What is the Bankruptcy Homestead Exemption in New York City?

What is the Bankruptcy Homestead Exemption in New York City?

In New York City the equity in a home may be your most valuable asset, and the thought of losing it can affect many people’s decision to file bankruptcy.  However, if you file bankruptcy your home equity will be protected by “homestead exemptions” specifically designed to shield your equity from your creditors.  In a Chapter 7 case the “homestead exemption” will prevent a bankruptcy trustee from selling your home in order to repay your creditors.  If you need to file a Chapter 13 the homestead exemption will reduce the amount of unsecured debt you must repay to your creditors making your chapter 13 payment plan lower.  In either case the “homestead exemption” will be the determining factor in keeping a home your home after filing bankruptcy.

The “homestead exemption” can only be used for your primary residence which can be any home, co-op, condo or even mobile home.  Exemption systems exist at both the state and federal levels that outline what property amounts can be kept in bankruptcy.  New York law allows you to choose either the state or federal exemption system when you file, but you cannot mix and match exemptions from the two.  The amount of the “homestead exemption” differs greatly between the federal and New York state system.  Our clients whose primary concern is protecting the equity in their home will almost always be advised to choose the New York state exemption system because of its more giving “homestead exemption” amount. The New York “homestead exemption” offers over six times the amount of protection than the federal system.  In New York City the “homestead exemption” amount is $165,500 of home equity under the state exemption system and only $23,675 under the federal exemption system.  If you are married and file with your spouse the homestead exemption amounts can also be doubled. To take advantage of the New York state “homestead exemption” you must have resided in New York for at least two years before filing your case.

So if you use the New York state exemption system and file bankruptcy with your spouse you can keep up to $332,000 of home equity out of the bankruptcy estate when filing for Chapter 7.  This will allow most of our clients to keep their homes when filing bankruptcy.  If you home equity isn’t covered by the homestead exemption or if you are behind on your mortgage then you may need to file Chapter 13.  In a Chapter 13 you will pay back a portion of your debt through a court ordered repayment plan instead of receiving an outright discharge of debt. However, with the help of the “homestead exemption” the plan will be more affordable, and you should be able to make your mortgage payments and stay in your home.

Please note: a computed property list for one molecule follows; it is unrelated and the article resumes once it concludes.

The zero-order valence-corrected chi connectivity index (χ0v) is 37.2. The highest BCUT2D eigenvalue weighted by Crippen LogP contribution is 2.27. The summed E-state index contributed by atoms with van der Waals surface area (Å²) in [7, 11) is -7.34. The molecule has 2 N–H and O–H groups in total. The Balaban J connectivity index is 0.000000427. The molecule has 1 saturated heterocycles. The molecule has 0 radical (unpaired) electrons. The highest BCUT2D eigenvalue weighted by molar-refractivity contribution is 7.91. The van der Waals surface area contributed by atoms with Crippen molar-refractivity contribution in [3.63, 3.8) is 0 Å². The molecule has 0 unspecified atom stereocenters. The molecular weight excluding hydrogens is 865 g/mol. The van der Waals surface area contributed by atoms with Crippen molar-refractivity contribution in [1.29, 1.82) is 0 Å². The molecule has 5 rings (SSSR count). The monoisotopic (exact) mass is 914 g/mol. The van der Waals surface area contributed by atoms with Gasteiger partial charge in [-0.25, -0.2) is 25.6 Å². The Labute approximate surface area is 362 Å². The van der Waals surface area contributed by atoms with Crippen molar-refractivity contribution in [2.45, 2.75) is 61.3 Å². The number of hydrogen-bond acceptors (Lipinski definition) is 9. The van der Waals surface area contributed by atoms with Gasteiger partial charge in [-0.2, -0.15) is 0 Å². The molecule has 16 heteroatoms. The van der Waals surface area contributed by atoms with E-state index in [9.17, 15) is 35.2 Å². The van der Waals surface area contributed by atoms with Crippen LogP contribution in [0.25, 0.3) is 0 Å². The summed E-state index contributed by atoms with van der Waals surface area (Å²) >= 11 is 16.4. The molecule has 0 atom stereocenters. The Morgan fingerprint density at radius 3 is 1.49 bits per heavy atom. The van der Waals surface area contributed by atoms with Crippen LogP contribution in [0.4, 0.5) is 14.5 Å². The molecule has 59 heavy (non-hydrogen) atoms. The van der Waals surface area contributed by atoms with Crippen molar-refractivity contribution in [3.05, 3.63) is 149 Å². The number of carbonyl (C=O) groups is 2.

If you need to hear the pros and cons of bankruptcy but are concerned about what could happen to your home if you file consult a qualified attorney.  Bankruptcy is the most powerful debt relief tool available and is intended to protect your home and other assets in the process.  The law understands that you will need your home in order to make the most of your fresh start after bankruptcy.  Specific protection in the form of the “homestead exemption” is given to people filing bankruptcy, and in New York the exemption amount is very generous.  If you live in New York City please contact the Law Offices of William Waldner online or at 212.244.2882 to arrange a free bankruptcy consultation today.  We maintain a 99% Chapter 7 discharge record in New York City as of 9/31/16, and our clients always keep their homes, cars and valuable assets if they decide to file.

This article is intended for educational purposes only.  By reading this no attorney-client privilege has been created. 

William Waldner